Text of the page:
I taught middle school English for 2 1/2 years, left it and am going back again. I miss it. Anyway, to address your son's grades: It took me 8 years to get my bachelor's degree. College wasn't for me when I got out of high school. I still went anyway - but I went to community college and fluffed around there for six years. For some young adults, they're not really ready for college until a little later on in life. My grades were eh in school - I got mostly A's, B's, and C's and D's in math and science. I always struggled with math. I never figured my grades were good enough to go to a state school - why bother if I'm getting D's in math?

I didn't understand the importance of college until about 5 years after I graduated from high school. Once I figured out what I wanted to do, I set out and did it. After I graduated from community college, I transfered to Long Beach State and it took me 1 1/2 years to get my Bachelor's in English. I wasted NO time. Even before I started state school, I had been working full time and had been living on my own. I had no choice but to work to get me through school and life.

You might want to have your son watch "Finding Forrester" - it's a great movie with Sean Connery as a crotchety old teacher and a young black student. It might be an inspiration to him. I don't know for sure. The boy in the movie is an under-achiever because he doesn't want his friends to find out he's smart.

Even if he's a smart kid and achieves high scores, there may be several factors as to why he's performing so low. I remember you saying a while back he lost a really good friend tragically in a car crash. That may have some underlying factor. He may be bored with school. This may be his way of acting out and "punishing" people who think he's smart. He may not want to stand out in the crowd and this is his way of just scraping by. It's very hard to say what your son's really feeling because it seems to me he's been keeping a lot to himself. Does he play any sports? Or, since you said he likes to write and wants to look into journalism, you may want to see if he'll be interested in submitting his writing to journalism/writing contests. His language arts teacher might have some info on that. He may even want to look into what entails doing an internship with a newspaper.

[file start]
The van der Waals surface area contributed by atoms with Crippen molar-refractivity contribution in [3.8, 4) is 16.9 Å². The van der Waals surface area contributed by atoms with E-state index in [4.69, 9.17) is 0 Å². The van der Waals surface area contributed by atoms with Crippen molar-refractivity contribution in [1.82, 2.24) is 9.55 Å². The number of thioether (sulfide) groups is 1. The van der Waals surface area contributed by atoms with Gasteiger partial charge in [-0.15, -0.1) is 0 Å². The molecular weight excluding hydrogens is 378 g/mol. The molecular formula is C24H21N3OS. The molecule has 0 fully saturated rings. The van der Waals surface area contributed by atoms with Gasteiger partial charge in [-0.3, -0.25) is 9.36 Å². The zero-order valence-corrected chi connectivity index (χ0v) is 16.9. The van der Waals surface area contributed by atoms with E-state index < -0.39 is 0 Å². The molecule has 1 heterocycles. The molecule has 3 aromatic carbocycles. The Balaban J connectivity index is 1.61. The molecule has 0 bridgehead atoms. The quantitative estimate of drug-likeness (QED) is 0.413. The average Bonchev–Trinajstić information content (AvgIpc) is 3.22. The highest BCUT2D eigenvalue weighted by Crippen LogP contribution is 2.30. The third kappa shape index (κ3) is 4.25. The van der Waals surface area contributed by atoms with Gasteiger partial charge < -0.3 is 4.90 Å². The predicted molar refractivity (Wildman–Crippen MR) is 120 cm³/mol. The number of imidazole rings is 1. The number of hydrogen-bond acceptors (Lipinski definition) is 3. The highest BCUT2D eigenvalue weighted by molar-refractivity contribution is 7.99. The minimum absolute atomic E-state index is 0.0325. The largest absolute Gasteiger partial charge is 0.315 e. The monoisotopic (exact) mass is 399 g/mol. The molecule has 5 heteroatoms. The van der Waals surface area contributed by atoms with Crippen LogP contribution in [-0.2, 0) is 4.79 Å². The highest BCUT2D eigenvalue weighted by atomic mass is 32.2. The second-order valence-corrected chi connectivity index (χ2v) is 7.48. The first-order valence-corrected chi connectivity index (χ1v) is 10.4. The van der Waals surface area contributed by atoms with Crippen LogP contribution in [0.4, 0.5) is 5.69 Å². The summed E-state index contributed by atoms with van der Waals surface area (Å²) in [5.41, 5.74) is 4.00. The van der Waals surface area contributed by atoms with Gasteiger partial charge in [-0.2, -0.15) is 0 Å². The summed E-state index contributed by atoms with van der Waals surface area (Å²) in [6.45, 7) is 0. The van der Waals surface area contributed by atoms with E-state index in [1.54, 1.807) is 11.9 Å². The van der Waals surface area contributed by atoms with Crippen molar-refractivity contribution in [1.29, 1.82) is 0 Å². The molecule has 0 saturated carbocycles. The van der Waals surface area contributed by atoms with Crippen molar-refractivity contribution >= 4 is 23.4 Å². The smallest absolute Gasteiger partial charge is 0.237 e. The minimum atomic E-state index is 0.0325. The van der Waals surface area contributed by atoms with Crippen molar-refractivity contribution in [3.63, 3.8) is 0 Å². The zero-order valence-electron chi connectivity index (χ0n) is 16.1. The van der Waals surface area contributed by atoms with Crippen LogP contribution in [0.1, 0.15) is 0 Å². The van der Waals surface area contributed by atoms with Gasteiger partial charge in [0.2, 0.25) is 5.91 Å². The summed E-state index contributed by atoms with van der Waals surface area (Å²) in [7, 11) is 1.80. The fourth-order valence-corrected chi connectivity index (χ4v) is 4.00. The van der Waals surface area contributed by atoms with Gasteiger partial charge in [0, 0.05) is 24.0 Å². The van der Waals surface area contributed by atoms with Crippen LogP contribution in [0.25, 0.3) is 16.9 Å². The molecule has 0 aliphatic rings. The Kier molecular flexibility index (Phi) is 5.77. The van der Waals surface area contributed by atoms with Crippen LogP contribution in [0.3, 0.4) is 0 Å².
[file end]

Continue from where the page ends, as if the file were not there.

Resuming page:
Just some suggestions. If you have any more questions, feel free to ask/PM me. I hope this helps.

Moonie
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Old 03-27-2003, 06:42 PM   #15
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Does he recognize he's smart? Maybe he doesn't feel very good about himself and so he just doesn't bother trying.

I know I went through that when I was in an advanced English class. I thought it was hard and boring--everyone else was doing much better than me--so I just screwed around and made sarcastic comments. Often, it felt that no matter how excited I was for a project or how hard I worked on it, I still didn't do well. My teacher told my parents I was smart, just bored. Who knows.

I'm in college now. I was terrified and felt totally stupid, I didn't know what to expect or if I would get good grades. My first semester, I was singled out by a professor to join the honors program. That immediately made me feel like achieving. If I hadn't been singled out as "smart", would I have taken it more easy? I might have. So maybe your son just needs someone to single *him* outside his family and say "You know, I think you really have some potential for this..."

I don't know if that helps any.